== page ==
Results 1–20 of 2135 for (in the 'Commons debates' OR in the 'Westminster Hall debates' OR in the 'Lords debates' OR in the 'Northern Ireland Assembly debates') speaker:Sam Gyimah

Business of the House (Today): No Confidence in Her Majesty’s Government (16 Jan 2019)

Sam Gyimah: My right hon. Friend the Member for Putney (Justine Greening) hit the nail on the head when she said in her speech that, at a time of constitutional and political crisis in this country, every minute we spend on politics as usual and business as usual is a disaster for this country. On the issue of Brexit, the Opposition have been completely absent from the field. It seems to me that the...

Business of the House (Today): No Confidence in Her Majesty’s Government (16 Jan 2019)

Sam Gyimah: I will come on to security in a second. It is not just Labour Members who feel threatened by the mob. Journalists have needed protection at the Labour party conference, and it was one of Labour’s own MPs who called their party institutionally racist. Also, 40% of British Jews would consider leaving this country. Why? Because the Leader of the Opposition has spent a lifetime hanging around...

Business of the House (Today): No Confidence in Her Majesty’s Government (16 Jan 2019)

Sam Gyimah: I need to carry on. No Prime Minister should be an enemy of our democracy or of our institutions. I was surprised to hear the shadow Justice Secretary say that we needed to ensure that our judiciary represented society. What could go wrong when politicians start trying to make our independent judiciary representative of our society? The next point is security. During the 2017 general...

Business of the House (Today): No Confidence in Her Majesty’s Government (16 Jan 2019)

Sam Gyimah: We are members of NATO, and we believe that an attack on one is an attack on all. We are committed to defending our allies. So what would happen if we had a Prime Minister who was not committed to NATO? The entire western alliance, and everything it is based on, would be completely undermined. I will vote with the Government today on the principle that there are certain things that no Prime...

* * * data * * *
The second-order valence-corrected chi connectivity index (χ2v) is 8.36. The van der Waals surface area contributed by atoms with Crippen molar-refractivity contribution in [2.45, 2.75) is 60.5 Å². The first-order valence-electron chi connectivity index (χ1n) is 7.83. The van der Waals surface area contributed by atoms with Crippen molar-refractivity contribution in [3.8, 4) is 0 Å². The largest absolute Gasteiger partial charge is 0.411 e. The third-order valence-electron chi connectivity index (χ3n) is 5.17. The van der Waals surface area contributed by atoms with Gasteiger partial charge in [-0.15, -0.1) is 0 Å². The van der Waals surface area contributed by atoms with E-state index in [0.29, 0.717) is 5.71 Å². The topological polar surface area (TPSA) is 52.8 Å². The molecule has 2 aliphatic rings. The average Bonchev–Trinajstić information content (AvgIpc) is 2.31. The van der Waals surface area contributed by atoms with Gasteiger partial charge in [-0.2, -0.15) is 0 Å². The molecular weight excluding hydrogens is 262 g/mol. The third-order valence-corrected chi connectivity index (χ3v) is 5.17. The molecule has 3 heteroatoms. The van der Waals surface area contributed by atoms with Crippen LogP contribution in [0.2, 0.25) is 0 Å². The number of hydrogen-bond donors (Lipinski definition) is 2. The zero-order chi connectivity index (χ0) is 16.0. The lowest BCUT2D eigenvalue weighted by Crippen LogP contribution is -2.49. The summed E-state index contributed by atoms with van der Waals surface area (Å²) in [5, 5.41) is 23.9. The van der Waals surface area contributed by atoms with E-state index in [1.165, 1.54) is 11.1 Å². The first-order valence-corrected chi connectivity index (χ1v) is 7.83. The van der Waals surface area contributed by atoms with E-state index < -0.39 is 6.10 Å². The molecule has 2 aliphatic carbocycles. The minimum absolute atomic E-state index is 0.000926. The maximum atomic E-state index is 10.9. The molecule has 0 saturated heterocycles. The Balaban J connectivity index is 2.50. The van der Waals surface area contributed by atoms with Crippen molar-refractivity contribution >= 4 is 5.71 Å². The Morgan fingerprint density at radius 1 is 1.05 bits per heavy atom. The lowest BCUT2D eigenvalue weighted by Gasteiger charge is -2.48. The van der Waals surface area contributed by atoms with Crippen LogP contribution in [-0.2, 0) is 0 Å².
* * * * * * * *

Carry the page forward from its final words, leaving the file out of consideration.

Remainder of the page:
Exiting the European Union (10 Dec 2018)

Sam Gyimah: The Prime Minister is right to say that the House needs to honour the result of the 2016 referendum, and that need was why many of us in this House voted to embark on the article 50 process. The Prime Minister then set her red lines in January 2017, after which we went into a general election. The direct consequence of that general election was the loss of our Conservative majority and the...

Immigration (Time Limit on Detention): [2nd Allotted Day] (5 Dec 2018)

Sam Gyimah: It is with a sense of trepidation that I stand to speak from the Back Benches for the first time in six years and for the first time since I resigned last Friday in order to vote against this withdrawal agreement. I loved my job. Innovation, scientific endeavour and our universities represent the best of Britain, and they underpin our future and our place in the world, so I did not take the...

Immigration (Time Limit on Detention): [2nd Allotted Day] (5 Dec 2018)

Sam Gyimah: The concerns were raised and were discussed. We signed a transition deal on the basis of best endeavours, only to realise that that was not the basis on which the other side was operating. I bear no grudge against the EU for putting the EU first. I bear no grudge against the EU for aggressively prosecuting its interests. What does concern me is that, given the political declaration that we...